The Forest of Fontainebleau occupies a central place in the history of 19th century art. Bruandet, a pioneer of painting from nature, moved there at the end of the 18th century. A few years later he was followed by Bidauld, Aligny, Desgoffe, Brascassat and notably Corot who would go there when returning from Rome or en route to Italy.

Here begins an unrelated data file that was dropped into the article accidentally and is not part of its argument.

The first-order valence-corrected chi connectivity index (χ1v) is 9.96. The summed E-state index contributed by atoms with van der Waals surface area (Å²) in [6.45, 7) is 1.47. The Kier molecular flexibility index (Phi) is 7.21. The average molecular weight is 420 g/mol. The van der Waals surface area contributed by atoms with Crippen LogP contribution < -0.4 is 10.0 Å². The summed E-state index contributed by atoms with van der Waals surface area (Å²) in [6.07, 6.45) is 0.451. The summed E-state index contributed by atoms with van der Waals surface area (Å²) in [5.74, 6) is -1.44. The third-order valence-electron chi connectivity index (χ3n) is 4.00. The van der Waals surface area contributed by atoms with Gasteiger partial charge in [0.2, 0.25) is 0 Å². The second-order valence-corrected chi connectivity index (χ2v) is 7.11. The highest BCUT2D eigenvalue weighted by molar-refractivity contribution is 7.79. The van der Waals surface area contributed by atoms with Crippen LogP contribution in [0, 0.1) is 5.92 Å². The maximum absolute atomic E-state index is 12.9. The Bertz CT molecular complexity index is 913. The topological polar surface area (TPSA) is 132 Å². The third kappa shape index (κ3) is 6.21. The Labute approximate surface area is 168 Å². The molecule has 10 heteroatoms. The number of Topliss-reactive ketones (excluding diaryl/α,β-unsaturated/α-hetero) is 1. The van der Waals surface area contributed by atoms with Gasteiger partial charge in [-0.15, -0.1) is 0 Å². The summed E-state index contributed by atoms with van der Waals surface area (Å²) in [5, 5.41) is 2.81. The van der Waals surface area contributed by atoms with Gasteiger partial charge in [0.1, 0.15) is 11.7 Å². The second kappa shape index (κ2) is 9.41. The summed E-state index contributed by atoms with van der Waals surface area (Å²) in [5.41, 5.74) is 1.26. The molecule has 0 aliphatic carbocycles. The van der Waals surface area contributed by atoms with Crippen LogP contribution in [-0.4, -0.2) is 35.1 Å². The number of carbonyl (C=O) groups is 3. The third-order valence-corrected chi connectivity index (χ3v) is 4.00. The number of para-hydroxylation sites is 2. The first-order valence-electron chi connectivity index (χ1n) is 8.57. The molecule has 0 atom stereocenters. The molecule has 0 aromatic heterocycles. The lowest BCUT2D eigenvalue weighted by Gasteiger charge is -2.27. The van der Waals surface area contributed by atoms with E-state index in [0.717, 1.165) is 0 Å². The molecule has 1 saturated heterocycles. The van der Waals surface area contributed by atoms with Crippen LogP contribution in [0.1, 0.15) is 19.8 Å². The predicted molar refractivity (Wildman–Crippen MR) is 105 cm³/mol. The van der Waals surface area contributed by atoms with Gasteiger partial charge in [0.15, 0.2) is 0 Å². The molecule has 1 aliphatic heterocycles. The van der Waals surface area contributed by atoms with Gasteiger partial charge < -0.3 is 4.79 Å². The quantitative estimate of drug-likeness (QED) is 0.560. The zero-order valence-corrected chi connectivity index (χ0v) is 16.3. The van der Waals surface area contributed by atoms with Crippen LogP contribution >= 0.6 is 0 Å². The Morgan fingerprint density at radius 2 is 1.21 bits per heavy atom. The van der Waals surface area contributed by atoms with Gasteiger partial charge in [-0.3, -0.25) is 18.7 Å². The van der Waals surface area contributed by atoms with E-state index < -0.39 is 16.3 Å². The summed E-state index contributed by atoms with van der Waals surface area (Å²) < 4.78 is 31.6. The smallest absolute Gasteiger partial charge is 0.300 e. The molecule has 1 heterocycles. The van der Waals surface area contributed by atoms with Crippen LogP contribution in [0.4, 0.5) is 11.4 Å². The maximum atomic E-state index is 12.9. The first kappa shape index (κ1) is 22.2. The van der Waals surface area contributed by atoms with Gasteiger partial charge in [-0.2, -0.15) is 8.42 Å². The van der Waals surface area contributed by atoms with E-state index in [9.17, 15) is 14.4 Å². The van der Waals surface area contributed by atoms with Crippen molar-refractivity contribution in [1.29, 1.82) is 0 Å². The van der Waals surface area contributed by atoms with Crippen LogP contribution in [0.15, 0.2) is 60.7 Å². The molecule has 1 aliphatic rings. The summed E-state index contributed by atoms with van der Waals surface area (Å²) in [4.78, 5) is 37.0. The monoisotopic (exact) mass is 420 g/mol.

Around 1860, Charles Gleyre sent his pupils there to do their first technical exercises: Renoir, Sisley, Bazille accompanied by Monet who worked there on what would become the manifesto of modern life: Le déjeuner sur l’Herbe. Foreign artists used to make an obligatory stop there on their tour of France or Europe; in short, the Forest of Fontainebleau, which had been discovered by the Romantic writers in the 1820s, became a fashionable location and, for painters, it offered a magnificent, life size studio, which would be visited again by Redon, Seurat, Derain and Picasso in 1921.